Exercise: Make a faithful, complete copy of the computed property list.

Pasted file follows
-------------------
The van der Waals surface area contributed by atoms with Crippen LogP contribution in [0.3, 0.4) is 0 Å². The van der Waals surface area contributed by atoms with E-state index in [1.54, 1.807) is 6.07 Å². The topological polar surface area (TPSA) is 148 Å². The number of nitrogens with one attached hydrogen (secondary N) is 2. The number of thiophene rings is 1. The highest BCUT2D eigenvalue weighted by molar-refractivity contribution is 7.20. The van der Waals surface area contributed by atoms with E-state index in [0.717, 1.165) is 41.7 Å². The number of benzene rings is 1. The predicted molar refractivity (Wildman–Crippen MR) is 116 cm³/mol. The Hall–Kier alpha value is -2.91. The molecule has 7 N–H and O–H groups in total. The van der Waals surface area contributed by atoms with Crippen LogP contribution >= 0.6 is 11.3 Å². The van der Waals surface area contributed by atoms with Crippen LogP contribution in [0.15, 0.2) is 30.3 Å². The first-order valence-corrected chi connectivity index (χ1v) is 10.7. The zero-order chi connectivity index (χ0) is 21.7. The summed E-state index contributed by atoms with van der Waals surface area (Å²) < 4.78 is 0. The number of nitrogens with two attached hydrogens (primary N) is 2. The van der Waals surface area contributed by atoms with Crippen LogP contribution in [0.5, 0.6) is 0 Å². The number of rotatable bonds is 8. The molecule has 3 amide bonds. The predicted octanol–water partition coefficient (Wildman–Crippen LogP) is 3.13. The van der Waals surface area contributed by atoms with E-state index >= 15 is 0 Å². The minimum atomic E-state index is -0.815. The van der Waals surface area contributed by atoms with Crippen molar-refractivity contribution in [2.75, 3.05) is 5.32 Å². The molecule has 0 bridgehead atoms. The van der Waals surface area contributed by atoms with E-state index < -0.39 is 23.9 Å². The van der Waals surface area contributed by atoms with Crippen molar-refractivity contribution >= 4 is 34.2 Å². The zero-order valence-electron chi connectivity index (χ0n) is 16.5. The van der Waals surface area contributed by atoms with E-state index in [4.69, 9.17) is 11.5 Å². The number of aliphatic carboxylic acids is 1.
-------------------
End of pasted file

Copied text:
The van der Waals surface area contributed by atoms with Crippen LogP contribution in [0.3, 0.4) is 0 Å². The van der Waals surface area contributed by atoms with E-state index in [1.54, 1.807) is 6.07 Å². The topological polar surface area (TPSA) is 148 Å². The number of nitrogens with one attached hydrogen (secondary N) is 2. The number of thiophene rings is 1. The highest BCUT2D eigenvalue weighted by molar-refractivity contribution is 7.20. The van der Waals surface area contributed by atoms with E-state index in [0.717, 1.165) is 41.7 Å². The number of benzene rings is 1. The predicted molar refractivity (Wildman–Crippen MR) is 116 cm³/mol. The Hall–Kier alpha value is -2.91. The molecule has 7 N–H and O–H groups in total. The van der Waals surface area contributed by atoms with Crippen LogP contribution >= 0.6 is 11.3 Å². The van der Waals surface area contributed by atoms with Crippen LogP contribution in [0.15, 0.2) is 30.3 Å². The first-order valence-corrected chi connectivity index (χ1v) is 10.7. The zero-order chi connectivity index (χ0) is 21.7. The summed E-state index contributed by atoms with van der Waals surface area (Å²) < 4.78 is 0. The number of nitrogens with two attached hydrogens (primary N) is 2. The van der Waals surface area contributed by atoms with Crippen LogP contribution in [0.5, 0.6) is 0 Å². The number of rotatable bonds is 8. The molecule has 3 amide bonds. The predicted octanol–water partition coefficient (Wildman–Crippen LogP) is 3.13. The van der Waals surface area contributed by atoms with E-state index >= 15 is 0 Å². The minimum atomic E-state index is -0.815. The van der Waals surface area contributed by atoms with Crippen molar-refractivity contribution in [2.75, 3.05) is 5.32 Å². The molecule has 0 bridgehead atoms. The van der Waals surface area contributed by atoms with E-state index < -0.39 is 23.9 Å². The van der Waals surface area contributed by atoms with Crippen molar-refractivity contribution >= 4 is 34.2 Å². The zero-order valence-electron chi connectivity index (χ0n) is 16.5. The van der Waals surface area contributed by atoms with E-state index in [4.69, 9.17) is 11.5 Å². The number of aliphatic carboxylic acids is 1.